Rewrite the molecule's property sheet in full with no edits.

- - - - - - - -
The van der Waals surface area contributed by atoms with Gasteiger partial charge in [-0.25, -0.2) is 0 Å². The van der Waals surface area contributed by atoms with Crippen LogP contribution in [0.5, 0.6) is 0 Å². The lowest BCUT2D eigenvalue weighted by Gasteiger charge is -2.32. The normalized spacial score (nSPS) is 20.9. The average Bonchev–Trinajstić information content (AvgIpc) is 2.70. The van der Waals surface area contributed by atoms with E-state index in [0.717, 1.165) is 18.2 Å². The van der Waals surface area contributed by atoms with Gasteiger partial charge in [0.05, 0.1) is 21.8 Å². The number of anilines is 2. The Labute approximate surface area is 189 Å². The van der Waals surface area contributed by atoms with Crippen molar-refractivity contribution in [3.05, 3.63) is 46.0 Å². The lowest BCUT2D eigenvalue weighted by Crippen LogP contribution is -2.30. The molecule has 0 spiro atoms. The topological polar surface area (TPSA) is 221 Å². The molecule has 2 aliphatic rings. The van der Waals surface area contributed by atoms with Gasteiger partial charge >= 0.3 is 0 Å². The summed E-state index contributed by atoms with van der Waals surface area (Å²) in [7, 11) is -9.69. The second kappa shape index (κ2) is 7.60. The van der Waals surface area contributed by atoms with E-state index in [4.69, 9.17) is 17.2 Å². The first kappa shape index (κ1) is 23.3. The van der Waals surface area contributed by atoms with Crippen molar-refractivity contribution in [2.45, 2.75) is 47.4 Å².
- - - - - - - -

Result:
The van der Waals surface area contributed by atoms with Gasteiger partial charge in [-0.25, -0.2) is 0 Å². The van der Waals surface area contributed by atoms with Crippen LogP contribution in [0.5, 0.6) is 0 Å². The lowest BCUT2D eigenvalue weighted by Gasteiger charge is -2.32. The normalized spacial score (nSPS) is 20.9. The average Bonchev–Trinajstić information content (AvgIpc) is 2.70. The van der Waals surface area contributed by atoms with E-state index in [0.717, 1.165) is 18.2 Å². The van der Waals surface area contributed by atoms with Gasteiger partial charge in [0.05, 0.1) is 21.8 Å². The number of anilines is 2. The Labute approximate surface area is 189 Å². The van der Waals surface area contributed by atoms with Crippen molar-refractivity contribution in [3.05, 3.63) is 46.0 Å². The lowest BCUT2D eigenvalue weighted by Crippen LogP contribution is -2.30. The molecule has 0 spiro atoms. The topological polar surface area (TPSA) is 221 Å². The molecule has 2 aliphatic rings. The van der Waals surface area contributed by atoms with Gasteiger partial charge >= 0.3 is 0 Å². The summed E-state index contributed by atoms with van der Waals surface area (Å²) in [7, 11) is -9.69. The second kappa shape index (κ2) is 7.60. The van der Waals surface area contributed by atoms with E-state index in [4.69, 9.17) is 17.2 Å². The first kappa shape index (κ1) is 23.3. The van der Waals surface area contributed by atoms with Crippen molar-refractivity contribution in [2.45, 2.75) is 47.4 Å².